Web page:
In one of his unpublished books held in the national archives, Aliens Control in Australia, and from which Barbara quotes, Lamidey makes this observation: “When passions are let loose by war it happens all too often that foreigners whether or not of enemy origin, and even locally born persons bearing foreign names, become the object of denunciation and persecution.”

He could have been writing about today.  Plus ca?change

Noel Lamiday and his wife, Lillian

Exploring a particular slice of history and from an unapologetically narrow perspective, this is a fascinating and gorgeously told story that I couldn’t put down. The last ten pages are interviews with a few prominent Australian immigrants and their stories – and they resonated.

Like many people, I too come from an immigrant family – one side of my family escaped the Holocaust (and later, my mother came from Israel to start a new life here and give us one), and my other side came out from Ireland and Scotland. Likewise, Lamidey brought his new wife to Australia from England after serving in WWI, raising his family here before taking them to England as work dictated. His efforts and contributions, coloured by his mainly positive experiences as a migrant, made him determined to offer the same to others. Not always successful, he never stopped trying.

A terrific and, in the end, very positive book that will appeal to those interested in Australian and British history, politics, enjoy a well-written memoir, or just want to learn what it might have been like for their ancestors – the machinations behind their relatives/family’s decision to cross to the other side of the world.

There’s no doubt, Lamidey was a champion in his daughter’s eyes and, I suspect, he will be in many others’ as well.

 

 

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Missing, Presumed by Susie Steiner

Missing, Presumed by Susie Steiner is a marvellous, beautifully written novel that while it sits under the crime genre, is so much more than that.

When Cambridge University post-graduate student, Edith Hind – a privileged young lady whose parents not only have royal connections but friends in high political places –  goes missing, DS Manon Bradshaw, a self-described misanthrope is put on the case. A shade this side of 40, Manon seems to be the only one not too perturbed by the high-profile nature of the case – not even when every possible suspect has a water-tight alibi – Manon has more things than death and kidnapping on her mind. Yet, there is blood at the scene of Edith’s disappearance, suspicious circumstances and behaviours leading up to the event but, there’s no ransom note or any other clue as to where in the hell Edith is.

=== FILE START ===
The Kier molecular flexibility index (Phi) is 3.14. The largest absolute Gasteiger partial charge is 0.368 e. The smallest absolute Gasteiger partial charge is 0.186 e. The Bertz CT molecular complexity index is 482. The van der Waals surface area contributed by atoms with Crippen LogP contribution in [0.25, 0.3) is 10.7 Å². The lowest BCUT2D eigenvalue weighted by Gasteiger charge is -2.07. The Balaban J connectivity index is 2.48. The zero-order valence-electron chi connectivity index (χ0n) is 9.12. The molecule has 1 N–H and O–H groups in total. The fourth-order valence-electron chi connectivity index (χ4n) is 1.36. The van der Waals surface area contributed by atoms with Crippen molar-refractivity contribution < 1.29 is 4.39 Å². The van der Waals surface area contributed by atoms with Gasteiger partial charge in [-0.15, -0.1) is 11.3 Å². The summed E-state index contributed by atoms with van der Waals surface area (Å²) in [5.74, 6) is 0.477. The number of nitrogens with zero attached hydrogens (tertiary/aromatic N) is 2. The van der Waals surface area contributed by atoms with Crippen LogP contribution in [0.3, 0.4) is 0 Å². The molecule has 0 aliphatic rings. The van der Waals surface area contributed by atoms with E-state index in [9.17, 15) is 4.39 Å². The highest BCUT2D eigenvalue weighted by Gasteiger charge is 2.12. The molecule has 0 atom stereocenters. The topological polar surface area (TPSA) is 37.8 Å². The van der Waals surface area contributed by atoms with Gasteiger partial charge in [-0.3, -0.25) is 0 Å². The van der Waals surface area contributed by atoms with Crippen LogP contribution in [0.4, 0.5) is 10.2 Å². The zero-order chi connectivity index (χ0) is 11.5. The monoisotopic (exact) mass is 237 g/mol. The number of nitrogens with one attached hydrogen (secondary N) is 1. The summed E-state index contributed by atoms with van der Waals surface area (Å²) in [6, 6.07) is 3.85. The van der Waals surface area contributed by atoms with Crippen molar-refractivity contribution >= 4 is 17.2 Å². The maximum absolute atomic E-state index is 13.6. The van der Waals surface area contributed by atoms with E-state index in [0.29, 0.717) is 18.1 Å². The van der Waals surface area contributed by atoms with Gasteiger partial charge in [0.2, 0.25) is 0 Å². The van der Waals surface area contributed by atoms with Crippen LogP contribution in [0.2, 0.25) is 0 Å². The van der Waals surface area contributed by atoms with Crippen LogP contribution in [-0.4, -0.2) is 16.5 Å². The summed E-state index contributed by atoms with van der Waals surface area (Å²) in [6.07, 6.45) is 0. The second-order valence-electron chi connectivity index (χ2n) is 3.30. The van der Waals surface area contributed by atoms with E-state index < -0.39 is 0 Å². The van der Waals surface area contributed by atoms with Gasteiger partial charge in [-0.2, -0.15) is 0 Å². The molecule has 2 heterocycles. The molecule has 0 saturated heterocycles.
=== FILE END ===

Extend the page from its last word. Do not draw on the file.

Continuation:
With the media breathing down their throats, time ticking and budget limitations, never mind stressed parents on their backs, the police are hard-pressed to know what to do. Every angle appears to lead to a dead-end or uncovers an element that bears no relevance to Edith’s disappearance.

In the meantime, Manon does her job and gets on with her rather miserable life. Stuck in the predictable rut of internet dating, she uses sex as a panacea for loneliness and just exacerbates her condition. With good friends and a reliable partner, however, it’s not all bad, especially not when a young street kid comes into her life.

However, there is the over-arching case and associated pressures of solving Edith’s disappearance and when more death follows, Manon begins to understand that they’ve all been looking in the wrong places and at the wrong people.

Superbly written with shifting points of view, allowing you to access other characters in the story in ways that are unusual to this genre, this story is an absolute cracker of a read. Insightful, deep characters with moving and logical interactions all set to a wonderful pace, this is a story you can get your teeth into. You see the crime from multiple perspectives, get to know all the police involved in the action and the people who are affected by what has occurred. You care deeply what happens and no more so than to Manon.

Filled with surprises and ah ha moments, more because of the rich street-philosophy and observations about people and life than anything, this was a joy to read. I didn’t want it to end. Cannot recommend highly enough for lovers of crime but also literary, well-written books with great plots and characters. Cannot wait to fall into another Susie Steiner.

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The Girl Before by J.P. Delaney